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D.C. School Voucher Program Action Alert (H.R. 2765)

UPDATE (November 17, 2003): Republican members of the House and the Senate have created a plan to ensure the passage of a school voucher program in Washington, D.C. Money budgeted for the vouchers has been attached to the $5.6 billion 2004 District budget which cannot be amended. With its passage, the only way the money can be taken away from the voucher program would be for money to be depleted from other federal government programs. In other words, if the Democrats get rid of vouchers, they'll be sacrificing many of their other favorite government programs as well.

After Democrats waged a five-day filibuster, GOP leaders withdrew last month the D.C. school voucher program.  Unless the Democrats mount a filibuster that would shut down the District or many federal government operations, the Senate Republicans have settled on a plan to lead a passage of the voucher program within the next two weeks.

Originally, as part of the District of Columbia Appropriation Act, (H.R. 2765) [To view: Full text of legislation] the Senate is debating a federal school voucher program for the District.  If necessary, Republicans are prepared to remove the voucher provision from the D.C. budget and during a House-Senate conference committee on the legislation reinsert the language.  Also, during conference talks, Republicans (as the majority party) could attach the District budget to a bundle of other remaining federal appropriations bills.

After it returns to the full Senate for final passage the legislation cannot be amended under Senate rules.

To receive a private education, funded children are accepted by a school and can pay any expenses not covered by the maximum $7,500 voucher annually.  The measure would provide $13 million for at least 1,700 poor children in the District of Columbia. 

If the bill limited vouchers to students in failing schools, it requires that schools accept voucher students without charging extra tuition and ensures that schools demonstrate the same annual progress as required for public schools under the federal No Child Left Behind Act.  Senators Mary Landrieu (Democrat-Louisiana) and Thomas Carper (Democrat-Delaware) offered to support the measure.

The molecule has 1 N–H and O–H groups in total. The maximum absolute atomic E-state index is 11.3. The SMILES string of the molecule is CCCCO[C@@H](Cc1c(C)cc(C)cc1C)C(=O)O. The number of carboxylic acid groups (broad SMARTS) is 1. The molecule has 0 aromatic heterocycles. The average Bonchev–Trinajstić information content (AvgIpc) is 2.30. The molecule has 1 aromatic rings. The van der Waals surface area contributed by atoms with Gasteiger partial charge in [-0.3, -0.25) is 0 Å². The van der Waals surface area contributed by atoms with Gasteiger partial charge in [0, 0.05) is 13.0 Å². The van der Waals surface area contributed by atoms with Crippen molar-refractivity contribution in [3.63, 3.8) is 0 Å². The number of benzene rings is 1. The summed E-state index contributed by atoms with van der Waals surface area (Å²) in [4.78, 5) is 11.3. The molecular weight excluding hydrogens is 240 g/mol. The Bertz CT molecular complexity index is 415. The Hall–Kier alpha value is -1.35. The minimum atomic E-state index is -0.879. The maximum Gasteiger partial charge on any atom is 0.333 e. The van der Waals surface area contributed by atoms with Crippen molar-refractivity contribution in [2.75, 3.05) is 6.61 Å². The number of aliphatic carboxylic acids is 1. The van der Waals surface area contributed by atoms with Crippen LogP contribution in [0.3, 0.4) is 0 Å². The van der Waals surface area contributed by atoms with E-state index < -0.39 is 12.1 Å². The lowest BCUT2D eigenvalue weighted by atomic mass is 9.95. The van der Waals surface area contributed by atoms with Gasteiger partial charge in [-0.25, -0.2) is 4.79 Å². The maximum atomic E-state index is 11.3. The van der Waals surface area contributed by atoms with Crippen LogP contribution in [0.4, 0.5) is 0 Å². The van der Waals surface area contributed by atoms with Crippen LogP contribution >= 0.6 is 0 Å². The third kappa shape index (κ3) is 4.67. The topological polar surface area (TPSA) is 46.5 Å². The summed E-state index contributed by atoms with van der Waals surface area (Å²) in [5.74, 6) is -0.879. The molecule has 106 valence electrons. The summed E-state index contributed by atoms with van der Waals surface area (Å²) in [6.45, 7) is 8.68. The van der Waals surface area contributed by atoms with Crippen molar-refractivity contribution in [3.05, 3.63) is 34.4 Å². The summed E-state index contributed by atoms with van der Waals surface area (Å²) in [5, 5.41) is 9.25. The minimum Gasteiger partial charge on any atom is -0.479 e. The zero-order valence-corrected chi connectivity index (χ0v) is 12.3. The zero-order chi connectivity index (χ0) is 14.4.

Washington students scored at or near the bottom in most areas according to a U.S. Department of Education analysis of big-city schools in June despite spending $12,000 annually per student, which is a third higher than the national average.  Furthermore, three out of four fourth graders could not do basic math and seven out of ten lacked basic reading skills.

School choice programs have demonstrated nationally that students can achieve academically when parents are given an opportunity to send their children to the school of their choice.  One way to reverse the continuing trend of deteriorating performance of D.C. schools is allowing these parents to have the opportunity of school choice.

What Can You Do?

Urge your senators and representative  TO SUPPORT the D.C. School Voucher Program

Contact Information:

Capitol Hill Switchboard Numbers: 202-225-3121 or 202-224-3121 (Those numbers will direct you to the Capitol Hill operator. Ask for your senator's and representative's office.)

To go to your senators' websites, find their E-mail or to find out who your senators are... http://www.senate.gov/contacting/index_by_state.cfm

To go to your representative's website, find his E-mail or to find out who your representatives are... http://www.house.gov/house/MemberWWW.html

To electronically mail your U.S. House of Representative, go to http://www.house.gov/htbin/wrep_findrep .

Addressing Correspondence:

The Honorable (full name)
United States Senate
Washington, DC 20510 

Dear Senator (last name):

Addressing Correspondence: 

The Honorable (full name)
United States House of Representatives
Washington, DC 20515  

Dear Representative (last name):




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